Mr Right?

Mr Darcy.  I paused as I thought about my favourite of Jane Austen’s heroes.  In my head his face lit up when he smiled as I accepted his proposal.  Of course Mr Darcy wasn’t my only fictional husband.  I had loved him the longest but that hadn’t stopped me from finding other fictional heroes to fall in love with because (lets face it) there are plenty out there.  The list goes on and on, each man just as good as the last.

The juddering halt as the train came to a stop threw me back into the real world.  I shoved my battered copy of Pride and Prejudice into my bag, hurried off the train and onto Charing Cross platform.  I was now officially lost.  I was trying to get to Edinburgh but I had no idea where my connecting train was.  I saw a woman in a shirt declaring the she was ‘here to help’.  I hurried towards her and asked where I should go.  She smiled cheerfully and gave me directions to another train station and told me that I should check the boards when I got there to find my platform.  I smiled politely, thanked her and ran off. 

When I got to the front of the station I realised that I hadn’t listened to a word the woman had said and I had no idea of where I was going.  I remembered the name of the station and to prevent myself from looking foolish by asking for directions again I hailed a cab and directed the driver towards Kings Cross Station.

I collapsed against the seat and let out a sigh.  The cab driver had a very stern look on his face so I decided not to disturb him, got out Pride and Prejudice and settled down to re-enter that magical world.  As I read I could see the scene, Mr Darcy pacing across the room preparing himself for what he was about to say.  My body tensed at Elizabeth’s violent rejection of him, each harsh word piercing my heart.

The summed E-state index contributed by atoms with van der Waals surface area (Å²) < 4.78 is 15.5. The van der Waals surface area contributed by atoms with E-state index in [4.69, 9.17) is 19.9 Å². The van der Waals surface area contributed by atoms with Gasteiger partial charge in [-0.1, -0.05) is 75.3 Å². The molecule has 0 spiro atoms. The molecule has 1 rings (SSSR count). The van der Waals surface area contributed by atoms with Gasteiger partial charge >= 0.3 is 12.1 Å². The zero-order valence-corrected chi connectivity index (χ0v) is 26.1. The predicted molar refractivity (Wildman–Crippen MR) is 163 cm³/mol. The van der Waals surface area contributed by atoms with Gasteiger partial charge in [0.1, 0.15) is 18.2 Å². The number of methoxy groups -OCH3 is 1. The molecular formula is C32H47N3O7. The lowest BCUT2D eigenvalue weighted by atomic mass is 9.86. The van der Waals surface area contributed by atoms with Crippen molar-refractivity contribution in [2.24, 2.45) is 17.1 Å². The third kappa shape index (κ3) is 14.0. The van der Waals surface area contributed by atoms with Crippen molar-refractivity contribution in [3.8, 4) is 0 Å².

‘Miss, we’re here.’  I looked up at the meter.  Nearly ten pounds!  I handed him a tenner and jumped out of the cab, he could keep the change. 

I entered the busy station and fought my way towards the boards.  There it was, I could see my train, the twelve fifteen to Edinburgh platform six.  Where the hell is platform six?  The thought blared through my head.  I had minutes to spare when I saw a big white number six at the other end of the station.  I began to weave my way towards the sign whilst trying to find my pre-booked ticket in my bag. 

Suddenly a figure appeared behind me and knocked my bag out of my hands.  My things went flying over the floor.  The man was instantly beside me picking up my things and apologizing at a million miles an hour.  The envelope with my ticket in was lying a meter or so away from me. 

When everything had finally been collected I got my first look at this strange man.  He looked studious, a pair of glasses perched on his small nose and his eyes were sparkling despite the worried look on his face.  He ran his hands through his mass of curly toffee-coloured hair nervously.

‘I’m so sorry.’  To my amazement he sounded sincere.  ‘I wasn’t looking where I was going you just suddenly appeared – ‘  ‘It’s fine really’ I was conscious of the minute hand on the huge clock creeping closer towards the quarter past mark.  ‘If you could excuse me I’m in a bit of a rush.’   

‘Me too.  Sorry again.’  I ran towards the gate, showed the guard my ticket and passed through and onto the train.  After five minutes walking around, I finally found my seat and collapsed onto the empty space.  To my great surprise there were two empty seats instead of just one when the rest of train was full to bursting.  I would obviously be joined by some grumpy old lady who would spend the entire journey complaining about public transport, the state of the government, global warming and their connections to each other.  I got my laptop out of its case, it had been bashed a bit by my collision but didn’t seem too worse for wear because of it.  Seeing as I was going to be on this train for a while I thought I should do some work.  As I pondered about where to start I heard a commotion a little further down the carriage and over it I could hear a familiar voice.

‘Sorry.  Could you excuse me?  Thank you.  I’m very sorry madam.’  A smile crept across my face as I recognised the man who had run into me at the station.  He was struggling to bring his numerous bags down the small aisle towards this end of the carriage.  He eventually reached the empty seat next to me, checked his pre-booked ticket that was identical to mine and put some of his small collection of bags on to the overhead rail.  He sat down in the seat next to me still fiddling around with the remainder of his bags.  When he was settled he pushed his glasses up to the bridge of his nose, turned to face me and gave me a beaming smile.  His face dropped as he recognised me.  Before anything could be said I held out my hand with a smile that matched his own.


The End

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